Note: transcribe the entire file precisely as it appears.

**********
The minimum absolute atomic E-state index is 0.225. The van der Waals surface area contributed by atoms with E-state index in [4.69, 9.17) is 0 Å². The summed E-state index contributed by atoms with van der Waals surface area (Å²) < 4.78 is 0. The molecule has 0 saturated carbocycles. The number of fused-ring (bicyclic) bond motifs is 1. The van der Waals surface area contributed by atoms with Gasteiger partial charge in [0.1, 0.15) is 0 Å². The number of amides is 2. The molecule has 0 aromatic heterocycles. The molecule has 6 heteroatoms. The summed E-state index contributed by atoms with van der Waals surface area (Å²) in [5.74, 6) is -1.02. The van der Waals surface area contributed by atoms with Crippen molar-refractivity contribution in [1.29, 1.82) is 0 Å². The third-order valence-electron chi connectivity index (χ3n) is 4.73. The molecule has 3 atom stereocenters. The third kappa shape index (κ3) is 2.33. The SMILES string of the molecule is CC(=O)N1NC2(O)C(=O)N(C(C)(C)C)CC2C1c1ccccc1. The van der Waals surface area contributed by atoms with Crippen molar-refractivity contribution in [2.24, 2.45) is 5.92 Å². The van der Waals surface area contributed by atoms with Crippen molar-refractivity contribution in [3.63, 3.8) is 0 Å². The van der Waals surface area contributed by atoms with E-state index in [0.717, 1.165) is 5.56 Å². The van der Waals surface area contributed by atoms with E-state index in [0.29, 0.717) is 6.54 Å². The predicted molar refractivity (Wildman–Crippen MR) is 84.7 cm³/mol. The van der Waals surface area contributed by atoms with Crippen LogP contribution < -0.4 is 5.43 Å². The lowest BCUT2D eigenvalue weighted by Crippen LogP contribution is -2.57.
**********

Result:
The minimum absolute atomic E-state index is 0.225. The van der Waals surface area contributed by atoms with E-state index in [4.69, 9.17) is 0 Å². The summed E-state index contributed by atoms with van der Waals surface area (Å²) < 4.78 is 0. The molecule has 0 saturated carbocycles. The number of fused-ring (bicyclic) bond motifs is 1. The van der Waals surface area contributed by atoms with Gasteiger partial charge in [0.1, 0.15) is 0 Å². The number of amides is 2. The molecule has 0 aromatic heterocycles. The molecule has 6 heteroatoms. The summed E-state index contributed by atoms with van der Waals surface area (Å²) in [5.74, 6) is -1.02. The van der Waals surface area contributed by atoms with Crippen molar-refractivity contribution in [1.29, 1.82) is 0 Å². The third-order valence-electron chi connectivity index (χ3n) is 4.73. The molecule has 3 atom stereocenters. The third kappa shape index (κ3) is 2.33. The SMILES string of the molecule is CC(=O)N1NC2(O)C(=O)N(C(C)(C)C)CC2C1c1ccccc1. The van der Waals surface area contributed by atoms with Crippen molar-refractivity contribution in [2.24, 2.45) is 5.92 Å². The van der Waals surface area contributed by atoms with Crippen molar-refractivity contribution in [3.63, 3.8) is 0 Å². The van der Waals surface area contributed by atoms with E-state index in [0.717, 1.165) is 5.56 Å². The van der Waals surface area contributed by atoms with E-state index in [0.29, 0.717) is 6.54 Å². The predicted molar refractivity (Wildman–Crippen MR) is 84.7 cm³/mol. The van der Waals surface area contributed by atoms with Crippen LogP contribution < -0.4 is 5.43 Å². The lowest BCUT2D eigenvalue weighted by Crippen LogP contribution is -2.57.